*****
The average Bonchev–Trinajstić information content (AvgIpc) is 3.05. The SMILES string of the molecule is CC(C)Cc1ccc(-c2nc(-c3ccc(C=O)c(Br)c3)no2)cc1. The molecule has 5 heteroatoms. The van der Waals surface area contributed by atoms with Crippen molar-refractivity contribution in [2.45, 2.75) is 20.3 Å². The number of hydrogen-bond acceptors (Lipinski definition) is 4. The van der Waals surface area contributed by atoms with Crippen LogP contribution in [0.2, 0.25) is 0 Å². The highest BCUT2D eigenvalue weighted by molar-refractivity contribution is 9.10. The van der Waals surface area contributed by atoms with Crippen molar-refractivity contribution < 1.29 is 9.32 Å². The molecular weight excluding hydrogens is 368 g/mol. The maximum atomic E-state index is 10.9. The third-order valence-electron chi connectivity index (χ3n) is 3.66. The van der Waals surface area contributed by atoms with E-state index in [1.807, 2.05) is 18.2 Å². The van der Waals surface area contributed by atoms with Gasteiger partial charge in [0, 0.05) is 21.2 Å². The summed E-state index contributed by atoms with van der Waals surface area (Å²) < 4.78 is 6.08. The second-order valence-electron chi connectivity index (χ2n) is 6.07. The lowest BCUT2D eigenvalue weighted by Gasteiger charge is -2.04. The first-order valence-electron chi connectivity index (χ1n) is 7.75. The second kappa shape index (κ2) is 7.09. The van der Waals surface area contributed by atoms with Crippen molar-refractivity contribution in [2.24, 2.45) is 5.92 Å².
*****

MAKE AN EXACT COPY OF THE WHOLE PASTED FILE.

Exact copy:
The average Bonchev–Trinajstić information content (AvgIpc) is 3.05. The SMILES string of the molecule is CC(C)Cc1ccc(-c2nc(-c3ccc(C=O)c(Br)c3)no2)cc1. The molecule has 5 heteroatoms. The van der Waals surface area contributed by atoms with Crippen molar-refractivity contribution in [2.45, 2.75) is 20.3 Å². The number of hydrogen-bond acceptors (Lipinski definition) is 4. The van der Waals surface area contributed by atoms with Crippen LogP contribution in [0.2, 0.25) is 0 Å². The highest BCUT2D eigenvalue weighted by molar-refractivity contribution is 9.10. The van der Waals surface area contributed by atoms with Crippen molar-refractivity contribution < 1.29 is 9.32 Å². The molecular weight excluding hydrogens is 368 g/mol. The maximum atomic E-state index is 10.9. The third-order valence-electron chi connectivity index (χ3n) is 3.66. The van der Waals surface area contributed by atoms with E-state index in [1.807, 2.05) is 18.2 Å². The van der Waals surface area contributed by atoms with Gasteiger partial charge in [0, 0.05) is 21.2 Å². The summed E-state index contributed by atoms with van der Waals surface area (Å²) < 4.78 is 6.08. The second-order valence-electron chi connectivity index (χ2n) is 6.07. The lowest BCUT2D eigenvalue weighted by Gasteiger charge is -2.04. The first-order valence-electron chi connectivity index (χ1n) is 7.75. The second kappa shape index (κ2) is 7.09. The van der Waals surface area contributed by atoms with Crippen molar-refractivity contribution in [2.24, 2.45) is 5.92 Å².